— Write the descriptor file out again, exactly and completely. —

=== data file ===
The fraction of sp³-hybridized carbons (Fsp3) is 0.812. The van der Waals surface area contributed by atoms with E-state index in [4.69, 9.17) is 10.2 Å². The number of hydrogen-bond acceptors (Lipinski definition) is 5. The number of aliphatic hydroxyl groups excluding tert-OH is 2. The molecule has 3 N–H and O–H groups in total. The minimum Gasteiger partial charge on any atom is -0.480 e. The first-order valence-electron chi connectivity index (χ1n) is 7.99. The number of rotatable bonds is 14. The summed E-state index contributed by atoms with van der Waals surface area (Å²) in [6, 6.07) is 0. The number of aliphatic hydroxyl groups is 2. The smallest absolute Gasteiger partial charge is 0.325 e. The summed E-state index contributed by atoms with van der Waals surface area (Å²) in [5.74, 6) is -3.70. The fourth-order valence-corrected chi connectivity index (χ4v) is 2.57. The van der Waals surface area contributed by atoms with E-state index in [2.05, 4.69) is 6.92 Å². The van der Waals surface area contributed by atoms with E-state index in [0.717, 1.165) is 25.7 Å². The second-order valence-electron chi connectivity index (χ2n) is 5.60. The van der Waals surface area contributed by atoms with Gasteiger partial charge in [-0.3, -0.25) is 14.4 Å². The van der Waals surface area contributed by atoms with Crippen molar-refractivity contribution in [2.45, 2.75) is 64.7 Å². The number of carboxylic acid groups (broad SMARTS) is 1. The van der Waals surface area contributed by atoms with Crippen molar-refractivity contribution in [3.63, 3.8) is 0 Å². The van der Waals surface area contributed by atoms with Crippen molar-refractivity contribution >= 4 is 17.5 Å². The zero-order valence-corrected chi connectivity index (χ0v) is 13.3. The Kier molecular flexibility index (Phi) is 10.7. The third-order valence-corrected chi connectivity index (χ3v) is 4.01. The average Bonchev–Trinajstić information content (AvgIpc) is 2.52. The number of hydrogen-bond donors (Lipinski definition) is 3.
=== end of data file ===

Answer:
The fraction of sp³-hybridized carbons (Fsp3) is 0.812. The van der Waals surface area contributed by atoms with E-state index in [4.69, 9.17) is 10.2 Å². The number of hydrogen-bond acceptors (Lipinski definition) is 5. The number of aliphatic hydroxyl groups excluding tert-OH is 2. The molecule has 3 N–H and O–H groups in total. The minimum Gasteiger partial charge on any atom is -0.480 e. The first-order valence-electron chi connectivity index (χ1n) is 7.99. The number of rotatable bonds is 14. The summed E-state index contributed by atoms with van der Waals surface area (Å²) in [6, 6.07) is 0. The number of aliphatic hydroxyl groups is 2. The smallest absolute Gasteiger partial charge is 0.325 e. The summed E-state index contributed by atoms with van der Waals surface area (Å²) in [5.74, 6) is -3.70. The fourth-order valence-corrected chi connectivity index (χ4v) is 2.57. The van der Waals surface area contributed by atoms with E-state index in [2.05, 4.69) is 6.92 Å². The van der Waals surface area contributed by atoms with E-state index in [0.717, 1.165) is 25.7 Å². The second-order valence-electron chi connectivity index (χ2n) is 5.60. The van der Waals surface area contributed by atoms with Gasteiger partial charge in [-0.3, -0.25) is 14.4 Å². The van der Waals surface area contributed by atoms with Crippen molar-refractivity contribution in [2.45, 2.75) is 64.7 Å². The number of carboxylic acid groups (broad SMARTS) is 1. The van der Waals surface area contributed by atoms with Crippen molar-refractivity contribution in [3.63, 3.8) is 0 Å². The van der Waals surface area contributed by atoms with Crippen molar-refractivity contribution >= 4 is 17.5 Å². The zero-order valence-corrected chi connectivity index (χ0v) is 13.3. The Kier molecular flexibility index (Phi) is 10.7. The third-order valence-corrected chi connectivity index (χ3v) is 4.01. The average Bonchev–Trinajstić information content (AvgIpc) is 2.52. The number of hydrogen-bond donors (Lipinski definition) is 3.